Here are some disconnected jottings about Russian pronunciation errors in English, as exemplified by our tourist guides in St Petersburg. (Both were university graduates in ‘English philology’, spoke British-style English fluently and clearly, and used English every day in their professional work.)
• Occasional slipups in the contrast between iː and ɪ. Generally speaking, though, this opposition had been mastered.
• No distinction between the DRESS and TRAP vowels. (See blog, 2 June. Bear in mind that all NSs of ‘core English’ make this contrast, though the phonetic realization of the two vowels varies considerably.)
• No distinction between the LOT and THOUGHT vowels, both realized as something like ɔː, or as an opening diphthong ʊɔ. Hearing body pronounced as ˈbɔːdi by a non-Scot was somewhat disconcerting.
• The GOAT vowel was pronounced by one of our guides (female, perhaps in her late 50s) as ɛu. This was particularly grating when followed by l, as in ɛuɫd old. (It would have been OK if embedded in a strong Scouse accent, but it wasn’t, and led to some incomprehension.)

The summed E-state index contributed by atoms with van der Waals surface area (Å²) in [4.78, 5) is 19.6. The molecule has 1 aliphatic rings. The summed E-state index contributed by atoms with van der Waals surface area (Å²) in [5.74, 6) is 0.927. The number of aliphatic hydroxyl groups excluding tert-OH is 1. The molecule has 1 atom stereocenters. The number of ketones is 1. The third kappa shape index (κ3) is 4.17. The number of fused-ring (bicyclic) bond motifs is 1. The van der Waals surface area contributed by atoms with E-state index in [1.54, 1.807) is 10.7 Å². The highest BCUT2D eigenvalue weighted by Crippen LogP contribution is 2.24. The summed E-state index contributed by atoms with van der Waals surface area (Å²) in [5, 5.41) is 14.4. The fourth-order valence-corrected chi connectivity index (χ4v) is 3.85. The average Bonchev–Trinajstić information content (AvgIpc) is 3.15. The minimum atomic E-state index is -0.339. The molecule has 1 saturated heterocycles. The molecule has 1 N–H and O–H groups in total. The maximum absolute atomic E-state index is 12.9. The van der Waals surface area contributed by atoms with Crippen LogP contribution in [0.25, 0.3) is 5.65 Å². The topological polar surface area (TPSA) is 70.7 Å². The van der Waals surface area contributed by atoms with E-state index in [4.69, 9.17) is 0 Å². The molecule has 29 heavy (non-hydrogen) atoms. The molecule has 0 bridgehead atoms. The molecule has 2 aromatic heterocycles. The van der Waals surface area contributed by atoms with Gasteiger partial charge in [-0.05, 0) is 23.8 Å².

• Excessive prevocalic vowel reduction, à la russe, e.g. kəmpaˈzɪʃn̩ composition instead of ˌkɒmpəˈzɪʃn̩.
• Voicing assimilation, also à la russe, e.g. ˈbɫɛɡ ˈbɔːks black box.
• Failure to use compound stress in open compounds, e.g. parking lot with the main stress on lot.
• Both of these errors together made ɑdˈdiːlə quite difficult to recognize as art dealer.
• Failure to deaccent function words, e.g. There is not enough space for all of us instead of There’s not enough space for all of us.
I should also add that their command of English grammar and vocabulary was excellent. But odd bits of Russian phraseology slipped through here and there — for example, in our country repeatedly rather than in Russia, and today in the afternoon instead of this afternoon.